Tuesday, March 4, 2014

Rendez-Vous with French Cinema 2014 Preview

The 19th edition of Rendez-Vous with French Cinema, the Film Society of Lincoln Center and Unifrance Films' celebrated annual showcase of the best in contemporary French film, hits screens at The Film Society, the IFC Center and BAMcinématek in New York, March 6 - 16.
It consists of 24 feature films making their New York, United States or North American premieres. The lineup includes new works from established masters like Bertrand Tavernier, Agnès Jaoui, François Ozon, and Jacques Doillon; critics' favorites Serge Bozon, Michel Gondry, and the Larrieu brothers. Alongside these known names are the key figures of what has been called France's next New Wave: a whole raft of emerging talents, including first- and second-time directors Ruben Alves, Sébastien Betbeder, Guillaume Brac, Thierry de Peretti, Katell Quillévéré, Axelle Ropert, Justine Triet, and Rebecca Zlotowski. And as the original New Wave was very much a boys' club, it's worth noting that nearly half the films in this year's selection were directed by women.

The series opens with Emanuelle Bercot's On My Way with venerable Catherine Deneuve and closes with Bertrand Tavernier's In the Loop style comedy, The French Minister. For tickets and more info, please visit FSLC's website.

Click through the gallery below to read more about some of the titles I had a privilege to have a sneak peek at.

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Just as sprawling as their last effort Happy End, the Larrieu brothers, Anaud and Jean- Marie, concoct yet another thoroughly absorbing but ultimately unsatisfying film. This time, it's set in beautiful Swiss Alps with Mathieu Amalric as Marc, a lit professor at the architecturally stunning snow swept college. Marc lives with his sister Marianne, with whom he has a complicated relationship. There are pretty young coeds everywhere at his disposal. Things get a little hairy when one of his pupils he had a thing with, disappears. Soon the missing girl's hot young stepmom Anna (Maïwann) comes snooping around. It's love at first sight for Marc. Apparently she feels the same way too. Situations are slowly getting worse for Marc though. He has episodes of sleepwalking and blackouts and aggressively pursued by yet another hot coed (played by one of the rising stars of French cinema, Sara Forestier), who threatens to make his life difficult if she doesn't get what she wants.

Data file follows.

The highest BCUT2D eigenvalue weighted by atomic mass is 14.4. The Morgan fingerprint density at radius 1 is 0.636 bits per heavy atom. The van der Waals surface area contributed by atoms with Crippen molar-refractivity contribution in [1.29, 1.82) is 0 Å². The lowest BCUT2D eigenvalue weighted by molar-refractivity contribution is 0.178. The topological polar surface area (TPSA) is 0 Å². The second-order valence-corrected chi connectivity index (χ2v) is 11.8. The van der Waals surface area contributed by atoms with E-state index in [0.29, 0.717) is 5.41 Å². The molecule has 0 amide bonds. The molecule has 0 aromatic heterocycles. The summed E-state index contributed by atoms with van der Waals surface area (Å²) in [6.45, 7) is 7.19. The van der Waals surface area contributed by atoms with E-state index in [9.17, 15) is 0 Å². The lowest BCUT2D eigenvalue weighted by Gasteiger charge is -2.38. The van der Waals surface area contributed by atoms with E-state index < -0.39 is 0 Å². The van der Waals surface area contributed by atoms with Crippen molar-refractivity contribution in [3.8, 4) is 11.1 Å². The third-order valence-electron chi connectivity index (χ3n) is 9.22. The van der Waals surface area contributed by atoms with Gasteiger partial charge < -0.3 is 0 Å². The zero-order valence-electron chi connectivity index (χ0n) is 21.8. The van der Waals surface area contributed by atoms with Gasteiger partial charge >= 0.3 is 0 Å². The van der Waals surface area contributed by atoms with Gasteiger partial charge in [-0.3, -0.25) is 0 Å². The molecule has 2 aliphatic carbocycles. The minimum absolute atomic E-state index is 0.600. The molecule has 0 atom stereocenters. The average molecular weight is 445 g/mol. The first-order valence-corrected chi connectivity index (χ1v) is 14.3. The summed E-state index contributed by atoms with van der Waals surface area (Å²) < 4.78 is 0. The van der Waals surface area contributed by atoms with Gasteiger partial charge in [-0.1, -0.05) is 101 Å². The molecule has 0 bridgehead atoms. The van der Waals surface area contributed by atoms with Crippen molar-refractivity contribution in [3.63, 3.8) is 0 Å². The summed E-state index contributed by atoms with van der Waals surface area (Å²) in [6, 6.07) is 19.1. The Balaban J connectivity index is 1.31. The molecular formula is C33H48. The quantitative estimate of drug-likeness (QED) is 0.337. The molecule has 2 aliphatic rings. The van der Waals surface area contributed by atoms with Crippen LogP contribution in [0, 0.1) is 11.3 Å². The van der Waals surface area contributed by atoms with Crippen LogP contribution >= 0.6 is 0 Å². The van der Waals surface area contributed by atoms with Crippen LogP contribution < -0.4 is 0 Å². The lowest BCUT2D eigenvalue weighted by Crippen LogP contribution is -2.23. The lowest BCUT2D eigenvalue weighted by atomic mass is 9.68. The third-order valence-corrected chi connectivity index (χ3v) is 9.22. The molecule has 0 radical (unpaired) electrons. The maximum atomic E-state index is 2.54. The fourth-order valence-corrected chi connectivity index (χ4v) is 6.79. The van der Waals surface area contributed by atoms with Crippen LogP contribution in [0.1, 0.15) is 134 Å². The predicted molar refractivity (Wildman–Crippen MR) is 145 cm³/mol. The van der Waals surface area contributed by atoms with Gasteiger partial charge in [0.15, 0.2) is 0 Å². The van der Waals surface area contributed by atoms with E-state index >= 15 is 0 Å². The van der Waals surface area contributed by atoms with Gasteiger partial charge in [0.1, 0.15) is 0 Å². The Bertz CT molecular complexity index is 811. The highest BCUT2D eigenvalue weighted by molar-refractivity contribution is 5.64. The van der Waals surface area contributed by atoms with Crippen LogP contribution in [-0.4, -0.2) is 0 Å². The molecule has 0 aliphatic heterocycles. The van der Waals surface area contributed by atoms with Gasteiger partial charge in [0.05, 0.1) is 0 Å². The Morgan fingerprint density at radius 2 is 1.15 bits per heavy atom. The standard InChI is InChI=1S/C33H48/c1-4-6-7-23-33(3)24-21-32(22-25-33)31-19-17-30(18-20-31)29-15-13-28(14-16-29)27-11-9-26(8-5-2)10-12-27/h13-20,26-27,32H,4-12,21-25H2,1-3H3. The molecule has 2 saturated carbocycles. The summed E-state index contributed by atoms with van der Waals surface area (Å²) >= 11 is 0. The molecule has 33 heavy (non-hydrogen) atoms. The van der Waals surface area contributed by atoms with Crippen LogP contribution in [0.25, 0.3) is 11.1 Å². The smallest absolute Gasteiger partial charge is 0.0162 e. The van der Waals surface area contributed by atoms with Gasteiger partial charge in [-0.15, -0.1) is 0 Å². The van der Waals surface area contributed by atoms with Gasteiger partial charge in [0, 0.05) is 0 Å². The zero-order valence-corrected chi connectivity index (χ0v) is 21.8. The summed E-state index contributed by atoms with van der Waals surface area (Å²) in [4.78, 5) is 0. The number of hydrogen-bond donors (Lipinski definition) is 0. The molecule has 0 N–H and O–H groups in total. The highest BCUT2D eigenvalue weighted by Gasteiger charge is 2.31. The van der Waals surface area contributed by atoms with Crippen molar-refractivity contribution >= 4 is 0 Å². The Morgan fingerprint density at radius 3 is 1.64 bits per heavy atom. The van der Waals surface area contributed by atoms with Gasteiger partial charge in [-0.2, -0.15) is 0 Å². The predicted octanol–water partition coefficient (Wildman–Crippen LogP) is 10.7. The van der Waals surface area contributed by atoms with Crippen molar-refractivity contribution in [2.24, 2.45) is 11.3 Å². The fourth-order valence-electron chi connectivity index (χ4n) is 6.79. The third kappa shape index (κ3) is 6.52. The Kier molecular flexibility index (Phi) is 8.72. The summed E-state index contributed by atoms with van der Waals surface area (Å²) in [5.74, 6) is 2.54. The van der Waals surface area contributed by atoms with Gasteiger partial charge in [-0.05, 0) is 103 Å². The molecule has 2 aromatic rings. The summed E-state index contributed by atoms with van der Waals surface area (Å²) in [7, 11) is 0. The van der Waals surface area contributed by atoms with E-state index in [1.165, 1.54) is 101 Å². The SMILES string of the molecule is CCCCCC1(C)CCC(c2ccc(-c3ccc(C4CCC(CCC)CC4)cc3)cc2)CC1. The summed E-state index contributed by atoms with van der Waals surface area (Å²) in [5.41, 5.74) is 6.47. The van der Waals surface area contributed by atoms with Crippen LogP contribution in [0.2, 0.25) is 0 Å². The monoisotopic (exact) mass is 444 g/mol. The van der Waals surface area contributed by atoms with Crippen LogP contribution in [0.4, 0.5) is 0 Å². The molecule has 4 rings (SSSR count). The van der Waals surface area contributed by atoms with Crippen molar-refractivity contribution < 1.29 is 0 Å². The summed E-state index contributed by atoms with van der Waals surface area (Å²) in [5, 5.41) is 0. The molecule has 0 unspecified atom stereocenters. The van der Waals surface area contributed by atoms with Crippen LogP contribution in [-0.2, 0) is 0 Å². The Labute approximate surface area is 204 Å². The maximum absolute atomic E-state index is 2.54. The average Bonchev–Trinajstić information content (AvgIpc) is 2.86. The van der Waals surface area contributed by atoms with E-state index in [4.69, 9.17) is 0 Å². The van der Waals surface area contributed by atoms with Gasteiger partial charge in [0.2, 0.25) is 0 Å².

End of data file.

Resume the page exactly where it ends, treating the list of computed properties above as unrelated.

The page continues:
Love is the Perfect Crime is a funny film, but the Larrieus keep the mood of the film very ominous from the get-go. It doesn't quite work as a Hichcockian psychological thriller nor as Antonioni-esque environmental subjectivity themed movie. But Amalric is, as always, endlessly watchable and make your time worthwhile and the view of the snow-capped Alps is spectacular.

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Absolutely amazing. Love Battles doesn't have any lofty goal of bearing one's soul through acting or anything. But it's definitely not some skin-deep psycho-sexual drama. What I know of Doillon's films is that he gets unbelievable performances out of his actors. Two main actors Sara Forestier and James James Thiérrée, give all with incredible ferocity in physically demanding roles. Forestier plays a young woman whose father just passed away. She is battling with her siblings for inheritance. All she wants is a worthless old piano. She has some serious daddy issues. She visits her older neighbor (Thiérrée) to inform her father's death. She has a certain respect for this neighbor because he once refused her advances. She regards him as an equal and worthy opponent. Under the pretense of finding out why he didn't take advantage of her when he had a chance, she provokes him to a physical fight. He, taking the bait this time, assumes the role of an instructor for rough-housing sessions. They jab at each other sharply: her accusing him of too much self-esteem and him insinuating that deep down, she is not fighting him but her daddy.